Byron York has pulled out the stops to find proof that Democrats are engaging in hypocrisy on the debt limit. Part one: This piece, from yesterday, about the Democratic leaders who want the president to raise the limit without negotiating with Congress.
On March 16, 2006, the Senate held a vote on a measure to raise the debt ceiling by $781 billion — the fourth such vote of George W. Bush’s presidency. Republicans controlled the Senate, and Democrats spent much of the debate railing against Bush’s spending. "When it comes to deficits, this president owns all the records,” said Reid. "The three largest deficits in our nation’s history have all occurred under this administration’s watch."
Declaring themselves outraged by such spending, Reid, Durbin, Schumer, and Murray all voted against raising the debt limit.
This is a popular Republican attack line, but it sort of hangs in the air pointlessly. Democrats cast those no votes knowing that the debt limit would be increased anyway. That's been the pattern for years -- the party in power votes to hike the limit, and the party out of power got to cast message votes against it. (Rick Santorum learned this when, grasping for an issue with which to club his unexpected rival, Mitt Romney made a scandal out of Santorum's debt limit votes.) Right now, Democrats aren't bristling at the idea that Republicans will oppose the debt limit increase. They're bristling at the Republicans who say 1) they want spending cuts for every dollar of debt limit padding and 2) heck, maybe it wouldn't be so bad if we hit the limit.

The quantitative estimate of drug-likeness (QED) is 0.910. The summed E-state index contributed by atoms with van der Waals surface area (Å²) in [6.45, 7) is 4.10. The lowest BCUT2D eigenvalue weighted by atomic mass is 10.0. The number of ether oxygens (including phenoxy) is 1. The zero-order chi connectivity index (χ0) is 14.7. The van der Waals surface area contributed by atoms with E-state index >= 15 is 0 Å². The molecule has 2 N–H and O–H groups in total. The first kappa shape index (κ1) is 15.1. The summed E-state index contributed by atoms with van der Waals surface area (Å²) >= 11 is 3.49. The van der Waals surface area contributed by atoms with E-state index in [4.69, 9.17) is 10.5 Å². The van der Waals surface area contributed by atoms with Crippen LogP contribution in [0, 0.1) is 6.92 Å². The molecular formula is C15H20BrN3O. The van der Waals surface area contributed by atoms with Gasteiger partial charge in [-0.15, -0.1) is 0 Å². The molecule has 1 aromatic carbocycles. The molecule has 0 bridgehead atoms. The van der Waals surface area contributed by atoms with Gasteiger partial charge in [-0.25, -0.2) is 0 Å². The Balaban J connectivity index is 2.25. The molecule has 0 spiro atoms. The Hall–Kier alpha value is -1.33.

York's second article -- "Actually, Democrats have threatened to hold the debt limit hostage" -- gets much closer to the target.
It happened in 2009, when Democrats controlled the Senate and a group of influential lawmakers, led by Sen. Dianne Feinstein, were deeply concerned about big increases in entitlement spending. Feinstein and others wanted to see the creation of an independent entitlement commission, roughly based on the earlier military base closing commission, to enact cuts in entitlement spending.
This is a good catch. At the time, my future colleague Matthew Yglesias dubbed Feinstein, Kent Conrad, and Evan Bayh the "Irresponsible Threat Caucus." But the comparison remains flawed.
1) Feinstein et al didn't make real demands. The whole commission idea was a poll-testable punt in the spirit of the old "just vote against the debt limit even though it'll pass" bargain. Had they succeeded, there would have been some discussion of entitlement cuts, which Democrats are generally against. The Republicans currently demanding concessions on the debt limit have pre-determined that the money must come from budget cuts and revenue-neutral tax reform. As Mitch McConnell has put it, "revenue is over," and there will be no discussion of higher taxes to fight the deficit. They will use the debt limit leverage to get thinks Republicans want but can't get through normal budgeting.
2) Feinstein et al weren't party leaders, and couldn't realistically threaten to do this. The current "cuts for a debt limit hike" theory is called the "Boehner Rule" because John Boehner wants it to happen. Whatever leverage they actually have, it's backed by the determination of a leader to only move on a package supported by 218 (or more) members of his conference.
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